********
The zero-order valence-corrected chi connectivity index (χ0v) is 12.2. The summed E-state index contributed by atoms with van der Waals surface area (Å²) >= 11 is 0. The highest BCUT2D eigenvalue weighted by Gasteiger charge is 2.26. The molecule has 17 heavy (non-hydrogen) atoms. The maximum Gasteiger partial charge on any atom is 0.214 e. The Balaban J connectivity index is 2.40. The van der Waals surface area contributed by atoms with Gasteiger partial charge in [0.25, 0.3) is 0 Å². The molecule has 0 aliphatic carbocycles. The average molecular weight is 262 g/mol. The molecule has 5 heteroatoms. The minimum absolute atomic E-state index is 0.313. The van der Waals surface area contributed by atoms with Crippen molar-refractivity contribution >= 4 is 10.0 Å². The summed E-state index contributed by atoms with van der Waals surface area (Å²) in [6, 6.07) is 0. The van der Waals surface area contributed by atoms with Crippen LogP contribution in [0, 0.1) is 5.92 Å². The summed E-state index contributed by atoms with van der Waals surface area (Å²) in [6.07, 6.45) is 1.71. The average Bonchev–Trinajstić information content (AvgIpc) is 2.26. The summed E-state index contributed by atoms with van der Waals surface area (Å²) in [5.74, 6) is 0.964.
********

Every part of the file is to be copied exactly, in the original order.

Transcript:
The zero-order valence-corrected chi connectivity index (χ0v) is 12.2. The summed E-state index contributed by atoms with van der Waals surface area (Å²) >= 11 is 0. The highest BCUT2D eigenvalue weighted by Gasteiger charge is 2.26. The molecule has 17 heavy (non-hydrogen) atoms. The maximum Gasteiger partial charge on any atom is 0.214 e. The Balaban J connectivity index is 2.40. The van der Waals surface area contributed by atoms with Gasteiger partial charge in [0.25, 0.3) is 0 Å². The molecule has 0 aliphatic carbocycles. The average molecular weight is 262 g/mol. The molecule has 5 heteroatoms. The minimum absolute atomic E-state index is 0.313. The van der Waals surface area contributed by atoms with Crippen molar-refractivity contribution >= 4 is 10.0 Å². The summed E-state index contributed by atoms with van der Waals surface area (Å²) in [6, 6.07) is 0. The van der Waals surface area contributed by atoms with Crippen LogP contribution in [0, 0.1) is 5.92 Å². The summed E-state index contributed by atoms with van der Waals surface area (Å²) in [6.07, 6.45) is 1.71. The average Bonchev–Trinajstić information content (AvgIpc) is 2.26. The summed E-state index contributed by atoms with van der Waals surface area (Å²) in [5.74, 6) is 0.964.